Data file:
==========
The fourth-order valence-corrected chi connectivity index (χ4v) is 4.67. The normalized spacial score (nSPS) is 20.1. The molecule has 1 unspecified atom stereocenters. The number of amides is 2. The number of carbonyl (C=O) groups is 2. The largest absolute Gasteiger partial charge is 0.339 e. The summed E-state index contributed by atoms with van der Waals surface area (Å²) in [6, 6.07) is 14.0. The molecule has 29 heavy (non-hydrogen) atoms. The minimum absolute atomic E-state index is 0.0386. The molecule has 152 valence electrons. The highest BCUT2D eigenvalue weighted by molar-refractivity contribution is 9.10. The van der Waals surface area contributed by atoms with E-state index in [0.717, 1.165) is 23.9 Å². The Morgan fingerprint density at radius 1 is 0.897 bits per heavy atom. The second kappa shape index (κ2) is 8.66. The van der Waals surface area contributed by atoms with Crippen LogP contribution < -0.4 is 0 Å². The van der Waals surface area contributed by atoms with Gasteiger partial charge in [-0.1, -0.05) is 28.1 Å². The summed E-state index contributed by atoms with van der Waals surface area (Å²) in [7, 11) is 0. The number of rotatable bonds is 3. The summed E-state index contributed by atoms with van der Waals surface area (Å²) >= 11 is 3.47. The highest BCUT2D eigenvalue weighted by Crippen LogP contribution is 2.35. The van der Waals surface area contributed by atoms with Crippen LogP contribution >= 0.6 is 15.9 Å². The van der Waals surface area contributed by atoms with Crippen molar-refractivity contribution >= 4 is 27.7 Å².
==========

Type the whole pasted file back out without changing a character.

The fourth-order valence-corrected chi connectivity index (χ4v) is 4.67. The normalized spacial score (nSPS) is 20.1. The molecule has 1 unspecified atom stereocenters. The number of amides is 2. The number of carbonyl (C=O) groups is 2. The largest absolute Gasteiger partial charge is 0.339 e. The summed E-state index contributed by atoms with van der Waals surface area (Å²) in [6, 6.07) is 14.0. The molecule has 29 heavy (non-hydrogen) atoms. The minimum absolute atomic E-state index is 0.0386. The molecule has 152 valence electrons. The highest BCUT2D eigenvalue weighted by molar-refractivity contribution is 9.10. The van der Waals surface area contributed by atoms with E-state index in [0.717, 1.165) is 23.9 Å². The Morgan fingerprint density at radius 1 is 0.897 bits per heavy atom. The second kappa shape index (κ2) is 8.66. The van der Waals surface area contributed by atoms with Crippen LogP contribution < -0.4 is 0 Å². The van der Waals surface area contributed by atoms with Gasteiger partial charge in [-0.1, -0.05) is 28.1 Å². The summed E-state index contributed by atoms with van der Waals surface area (Å²) in [7, 11) is 0. The number of rotatable bonds is 3. The summed E-state index contributed by atoms with van der Waals surface area (Å²) >= 11 is 3.47. The highest BCUT2D eigenvalue weighted by Crippen LogP contribution is 2.35. The van der Waals surface area contributed by atoms with Crippen LogP contribution >= 0.6 is 15.9 Å². The van der Waals surface area contributed by atoms with Crippen molar-refractivity contribution >= 4 is 27.7 Å².